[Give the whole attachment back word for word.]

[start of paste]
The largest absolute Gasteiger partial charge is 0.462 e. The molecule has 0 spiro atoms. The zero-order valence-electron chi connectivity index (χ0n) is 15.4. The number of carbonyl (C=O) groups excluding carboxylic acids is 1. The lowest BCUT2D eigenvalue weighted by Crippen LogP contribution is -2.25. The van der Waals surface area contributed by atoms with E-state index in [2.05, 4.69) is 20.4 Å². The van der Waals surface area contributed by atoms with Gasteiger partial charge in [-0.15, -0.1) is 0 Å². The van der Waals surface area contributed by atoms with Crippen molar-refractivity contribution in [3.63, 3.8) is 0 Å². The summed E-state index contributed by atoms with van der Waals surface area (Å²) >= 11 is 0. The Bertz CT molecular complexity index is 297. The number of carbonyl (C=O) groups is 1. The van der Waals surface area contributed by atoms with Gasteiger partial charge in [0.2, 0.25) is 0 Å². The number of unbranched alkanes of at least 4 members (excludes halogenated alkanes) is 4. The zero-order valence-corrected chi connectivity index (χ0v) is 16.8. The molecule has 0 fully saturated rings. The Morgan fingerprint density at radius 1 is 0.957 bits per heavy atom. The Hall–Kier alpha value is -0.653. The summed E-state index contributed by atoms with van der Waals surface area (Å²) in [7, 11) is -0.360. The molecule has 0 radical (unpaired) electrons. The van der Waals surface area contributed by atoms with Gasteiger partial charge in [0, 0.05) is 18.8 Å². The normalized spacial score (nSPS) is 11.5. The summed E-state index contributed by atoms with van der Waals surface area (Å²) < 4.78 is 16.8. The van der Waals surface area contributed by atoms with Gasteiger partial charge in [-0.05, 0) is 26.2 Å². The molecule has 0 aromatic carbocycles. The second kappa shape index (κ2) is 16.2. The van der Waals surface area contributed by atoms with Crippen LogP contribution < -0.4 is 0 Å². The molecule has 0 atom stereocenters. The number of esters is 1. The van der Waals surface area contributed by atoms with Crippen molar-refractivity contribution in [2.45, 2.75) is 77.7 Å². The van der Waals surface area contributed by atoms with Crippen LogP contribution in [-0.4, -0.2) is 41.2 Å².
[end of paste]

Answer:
The largest absolute Gasteiger partial charge is 0.462 e. The molecule has 0 spiro atoms. The zero-order valence-electron chi connectivity index (χ0n) is 15.4. The number of carbonyl (C=O) groups excluding carboxylic acids is 1. The lowest BCUT2D eigenvalue weighted by Crippen LogP contribution is -2.25. The van der Waals surface area contributed by atoms with E-state index in [2.05, 4.69) is 20.4 Å². The van der Waals surface area contributed by atoms with Gasteiger partial charge in [-0.15, -0.1) is 0 Å². The van der Waals surface area contributed by atoms with Crippen molar-refractivity contribution in [3.63, 3.8) is 0 Å². The summed E-state index contributed by atoms with van der Waals surface area (Å²) >= 11 is 0. The Bertz CT molecular complexity index is 297. The number of carbonyl (C=O) groups is 1. The van der Waals surface area contributed by atoms with Gasteiger partial charge in [0.2, 0.25) is 0 Å². The number of unbranched alkanes of at least 4 members (excludes halogenated alkanes) is 4. The zero-order valence-corrected chi connectivity index (χ0v) is 16.8. The molecule has 0 fully saturated rings. The Morgan fingerprint density at radius 1 is 0.957 bits per heavy atom. The Hall–Kier alpha value is -0.653. The summed E-state index contributed by atoms with van der Waals surface area (Å²) in [7, 11) is -0.360. The molecule has 0 radical (unpaired) electrons. The van der Waals surface area contributed by atoms with Gasteiger partial charge in [0, 0.05) is 18.8 Å². The normalized spacial score (nSPS) is 11.5. The summed E-state index contributed by atoms with van der Waals surface area (Å²) < 4.78 is 16.8. The van der Waals surface area contributed by atoms with Gasteiger partial charge in [-0.05, 0) is 26.2 Å². The molecule has 0 aromatic carbocycles. The second kappa shape index (κ2) is 16.2. The van der Waals surface area contributed by atoms with Crippen LogP contribution < -0.4 is 0 Å². The molecule has 0 atom stereocenters. The number of esters is 1. The van der Waals surface area contributed by atoms with Crippen molar-refractivity contribution in [2.45, 2.75) is 77.7 Å². The van der Waals surface area contributed by atoms with Crippen LogP contribution in [-0.4, -0.2) is 41.2 Å².